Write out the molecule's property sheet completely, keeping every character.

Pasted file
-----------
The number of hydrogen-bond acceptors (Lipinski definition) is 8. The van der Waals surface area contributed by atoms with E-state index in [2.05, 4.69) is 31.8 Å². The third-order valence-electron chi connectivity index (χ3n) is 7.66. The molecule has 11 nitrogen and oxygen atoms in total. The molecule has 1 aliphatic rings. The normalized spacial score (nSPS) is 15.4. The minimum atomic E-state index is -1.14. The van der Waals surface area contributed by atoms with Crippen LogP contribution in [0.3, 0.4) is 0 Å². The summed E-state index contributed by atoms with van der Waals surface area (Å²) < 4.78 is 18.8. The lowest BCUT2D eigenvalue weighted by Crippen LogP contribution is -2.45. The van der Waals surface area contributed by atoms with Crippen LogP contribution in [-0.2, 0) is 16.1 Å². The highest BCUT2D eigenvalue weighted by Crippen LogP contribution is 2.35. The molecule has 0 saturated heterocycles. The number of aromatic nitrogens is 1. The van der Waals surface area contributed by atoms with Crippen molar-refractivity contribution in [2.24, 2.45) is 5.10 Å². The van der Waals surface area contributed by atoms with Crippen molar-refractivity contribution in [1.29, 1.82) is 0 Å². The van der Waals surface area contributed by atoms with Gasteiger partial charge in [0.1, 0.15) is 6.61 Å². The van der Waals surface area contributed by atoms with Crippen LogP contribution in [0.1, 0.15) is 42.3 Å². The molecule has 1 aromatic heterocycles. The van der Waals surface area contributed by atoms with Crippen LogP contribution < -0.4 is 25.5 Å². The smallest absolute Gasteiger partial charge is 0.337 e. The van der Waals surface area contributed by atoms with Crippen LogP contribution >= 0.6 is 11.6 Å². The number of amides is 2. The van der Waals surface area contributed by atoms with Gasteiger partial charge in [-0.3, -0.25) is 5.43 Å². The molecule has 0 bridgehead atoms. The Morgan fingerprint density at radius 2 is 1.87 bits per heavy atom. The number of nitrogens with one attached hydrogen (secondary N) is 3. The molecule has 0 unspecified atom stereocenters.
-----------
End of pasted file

The number of hydrogen-bond acceptors (Lipinski definition) is 8. The van der Waals surface area contributed by atoms with E-state index in [2.05, 4.69) is 31.8 Å². The third-order valence-electron chi connectivity index (χ3n) is 7.66. The molecule has 11 nitrogen and oxygen atoms in total. The molecule has 1 aliphatic rings. The normalized spacial score (nSPS) is 15.4. The minimum atomic E-state index is -1.14. The van der Waals surface area contributed by atoms with Crippen LogP contribution in [0.3, 0.4) is 0 Å². The summed E-state index contributed by atoms with van der Waals surface area (Å²) < 4.78 is 18.8. The lowest BCUT2D eigenvalue weighted by Crippen LogP contribution is -2.45. The van der Waals surface area contributed by atoms with Crippen LogP contribution in [-0.2, 0) is 16.1 Å². The highest BCUT2D eigenvalue weighted by Crippen LogP contribution is 2.35. The molecule has 0 saturated heterocycles. The number of aromatic nitrogens is 1. The van der Waals surface area contributed by atoms with Crippen molar-refractivity contribution in [2.24, 2.45) is 5.10 Å². The van der Waals surface area contributed by atoms with Crippen molar-refractivity contribution in [1.29, 1.82) is 0 Å². The van der Waals surface area contributed by atoms with Gasteiger partial charge in [0.1, 0.15) is 6.61 Å². The van der Waals surface area contributed by atoms with Crippen LogP contribution in [0.1, 0.15) is 42.3 Å². The molecule has 1 aromatic heterocycles. The van der Waals surface area contributed by atoms with Crippen LogP contribution < -0.4 is 25.5 Å². The smallest absolute Gasteiger partial charge is 0.337 e. The van der Waals surface area contributed by atoms with Crippen LogP contribution >= 0.6 is 11.6 Å². The number of amides is 2. The van der Waals surface area contributed by atoms with Gasteiger partial charge in [-0.3, -0.25) is 5.43 Å². The molecule has 0 bridgehead atoms. The Morgan fingerprint density at radius 2 is 1.87 bits per heavy atom. The number of nitrogens with one attached hydrogen (secondary N) is 3. The molecule has 0 unspecified atom stereocenters.